So I’m a drop-off mom, now. And I’m okay with it.



  1. Laura on November 10, 2014 at 5:31 pm

    I was raised by a mostly not-drop-off-mom, and I do not recommend that approach. To be fair, my parents were not extreme (I actually went to preschool for a short time). But it’s really _not_ ideal to be the Alpha and Omega for your child. It’s not just some sort of concession of your own weakness. It’s truly not best for the child.

    • Natural Mama Nell on November 11, 2014 at 2:42 pm

      Exactly. I cannot be and shouldn’t try to be everything. It’s not healthy or normal. Props, lady!! Thanks for sharing your experience.

  2. Lauren on November 11, 2014 at 3:07 am

    Ohhhh I get it. We recently moved to WA from SC (where my family/friends are) for the military. We know only a few people at our new church- but no one is super close yet. I have a standing weekly appointment and it’s getting a little hard to wrangle a 14 month old. So I’ve signed her up for occasional/hourly care at the daycare on base. And I’m dying a little bit in anticipation of her first day this week. Thing is, she’s an only child right now and I know she loves being around other kids, so I’m praying this ends up being a good thing for her, just as music is good for your son. And a little independence never hurt anyone either, right? Drop-off moms unite! Whether 1.5 hours a week or 40. We do what we gotta do.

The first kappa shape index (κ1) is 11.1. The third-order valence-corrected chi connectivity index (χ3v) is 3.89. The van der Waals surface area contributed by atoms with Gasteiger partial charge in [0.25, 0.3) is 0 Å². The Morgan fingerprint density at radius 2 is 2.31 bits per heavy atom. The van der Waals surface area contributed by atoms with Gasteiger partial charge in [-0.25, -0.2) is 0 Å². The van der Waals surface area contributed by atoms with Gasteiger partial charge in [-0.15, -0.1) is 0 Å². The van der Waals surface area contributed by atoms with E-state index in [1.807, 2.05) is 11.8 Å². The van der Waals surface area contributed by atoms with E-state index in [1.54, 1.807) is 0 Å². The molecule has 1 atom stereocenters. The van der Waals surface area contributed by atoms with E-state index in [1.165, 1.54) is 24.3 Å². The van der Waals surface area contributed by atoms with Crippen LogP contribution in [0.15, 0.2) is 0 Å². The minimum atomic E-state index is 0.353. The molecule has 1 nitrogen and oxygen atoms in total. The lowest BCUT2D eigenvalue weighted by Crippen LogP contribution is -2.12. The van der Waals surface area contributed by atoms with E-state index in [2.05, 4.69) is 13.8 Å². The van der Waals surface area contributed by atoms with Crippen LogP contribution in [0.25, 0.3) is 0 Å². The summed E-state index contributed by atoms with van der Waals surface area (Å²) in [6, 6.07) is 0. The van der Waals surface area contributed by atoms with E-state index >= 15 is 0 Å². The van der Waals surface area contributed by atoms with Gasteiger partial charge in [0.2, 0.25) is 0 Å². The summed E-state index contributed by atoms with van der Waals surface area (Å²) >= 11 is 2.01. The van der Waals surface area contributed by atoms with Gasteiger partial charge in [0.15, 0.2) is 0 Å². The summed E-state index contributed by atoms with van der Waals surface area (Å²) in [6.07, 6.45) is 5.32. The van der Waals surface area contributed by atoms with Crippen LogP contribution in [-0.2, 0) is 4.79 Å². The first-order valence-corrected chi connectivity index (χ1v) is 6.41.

• Natural Mama Nell on November 11, 2014 at 2:41 pm

      You are going to be great. And she is going to be great. I PROMISE because I’m a surviver-drop-off-mom 🙂 XO What a tough move & transition for you guys!!

  3. Rachel @ efficientmomma on November 11, 2014 at 7:48 am

    Hah I’m so glad I’m not the only one who freaks out about this stuff. I didn’t leave Noah with anyone other than my husband till he was over a year. And just recently with a friend. So I totally get it 🙂

    • Natural Mama Nell on November 11, 2014 at 2:40 pm

      🙂 I’m a freak-out mom. HAHAHA